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Industrial Biological Biomaterials Doctorate

Final Report Summary - IB2 (Industrial Biological Biomaterials Doctorate)

IB2 - Industrial Biological Biomaterials Doctorate is a Marie Curie Initial Training Network - European Industrial Doctorate (ITN-EID) funded under the European Community 7th Framework Programme.

The IB2 Network provided an elite doctorate programme developed to train four PhD candidates at the highest academic level in combination with strong components in entrepreneurship, technology transfer and business development. Part of the research and training was carried out in an industrial environment and using a problem solving approach.

The training programme was designed to create PhDs with an entrepreneurial mindset. It involved a high quality multidisciplinary research environment, interinstitutional cooperation and international networking, and provided career development by adding the technological dimension through inclusion of a comprehensive range of transferable skills (e.g. entrepreneurship courses, IPR management, communication skills).

The overall scientific objective of IB2 was to develop methodologies to grow stem cells of human origin in xenofree conditions: human plasma-derived biomaterials are proposed as an alternative supplement for cell culture. Currently, the clinical applications of human cells are limited partly because they are cultured using serum of bovine origin, thus with high risk of immunogenic reactions or zoonotic disease transmission. Human plasma-derived biomaterials, which are a priority of research and development of the industrial partner Grifols, were proposed as an alternative supplement for cell culture.

Four Fellows have been appointed (details available at and executed their research and training programmes at INEB and Grifols. Fellows have received initial training at INEB in Laboratory Techniques in Biomaterials and Regenerative Medicine, in preparation for their research projects. The Fellows have attended four Modules (Preparation and characterization of hydrogel-like 3D matrices; hMSC (human mesenchymal stem cells) culture techniques; Isolation and culturing of endothelial and inflammatory cells; Engineering surfaces for protein-biomaterial interactions) and one advanced course (Introduction to Cell Culture Techniques for Regenerative Therapies). A further Module on Generation, culture and differentiation of human induced pluripotent stem cells (iPSC) was provided by IBEC. Other training events included workshops and courses on Transferrable Skills ( and on important aspects related to working in an industrial setting (e.g. working in GLP conditions).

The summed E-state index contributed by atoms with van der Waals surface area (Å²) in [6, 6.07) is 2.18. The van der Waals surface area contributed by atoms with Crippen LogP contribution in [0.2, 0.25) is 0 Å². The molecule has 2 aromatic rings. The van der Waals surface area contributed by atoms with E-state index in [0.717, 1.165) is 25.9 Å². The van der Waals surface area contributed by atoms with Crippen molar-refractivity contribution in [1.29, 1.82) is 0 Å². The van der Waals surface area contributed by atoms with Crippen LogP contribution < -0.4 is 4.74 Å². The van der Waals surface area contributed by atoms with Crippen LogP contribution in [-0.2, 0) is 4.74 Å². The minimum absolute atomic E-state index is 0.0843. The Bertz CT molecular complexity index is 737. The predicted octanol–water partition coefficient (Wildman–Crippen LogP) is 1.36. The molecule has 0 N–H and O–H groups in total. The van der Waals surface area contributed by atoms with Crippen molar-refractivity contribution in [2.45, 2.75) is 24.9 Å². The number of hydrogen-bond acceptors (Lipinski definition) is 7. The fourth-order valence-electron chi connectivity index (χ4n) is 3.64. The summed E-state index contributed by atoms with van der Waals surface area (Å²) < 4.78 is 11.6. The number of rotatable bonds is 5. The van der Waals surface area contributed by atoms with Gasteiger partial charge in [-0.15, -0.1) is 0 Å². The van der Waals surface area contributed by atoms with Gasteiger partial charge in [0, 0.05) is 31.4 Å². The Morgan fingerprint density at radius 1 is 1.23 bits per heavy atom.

The research objectives were delivered by four complementary projects:
A. Effect of PDB on hMSCs/ECs crosstalk: towards the development of an injectable multicell delivery system produced under xeno-free conditions (Ewa Bauman)
B. Effect of PDBs on the crosstalk between hMSC and inflammatory cells (IC) (Arantxa Blazquez)
C. Effect of adsorbed PDBs on hMSC behavior (Maura Cimino)
D. Effect of PDBs on iPSC generation, maintenance, and differentiation: towards the generation of clinically-safe iPSC-derived cell therapy applications (Marcel Orpí)

The Fellows were contracted by INEB and seconded to Grifols for 50 % of the time. Ewa Bauman and Maura Cimino completed their secondments at Grifols in October 2014. Arantxa Blazquez started in September 2014 and completed in January 2016. Finally, Marcel Orpi was Seconded to IBEC from May 2013 to February 2014, and after the secondment in Grifolds returned to IBEC, until the end of the project.

The main research achievements of the project include:

· the validation of processes to produce safe plasma-derived biomaterials in industrial settings for use in culture media;
· the development and optimization of media formulations based of human plasma-derived biomaterials;
· the establishment of optimal conditions for culture of different types of cells in xeno-free conditions, such as hMSC from different origins (adipose tissue, AT, bone marrow, BM, and umbilical cord, UC), human microvascular endothelial cells (HMVEC) and outgrowth endothelial cells (OEC).

The successful use of human plasma-derived biomaterials to grow stem cells of human origin will profoundly impact on the clinical transplantation of stem cells, with wide applications in tissue repair and regeneration therapies.

For additional information on the IB2 programme please visit the website (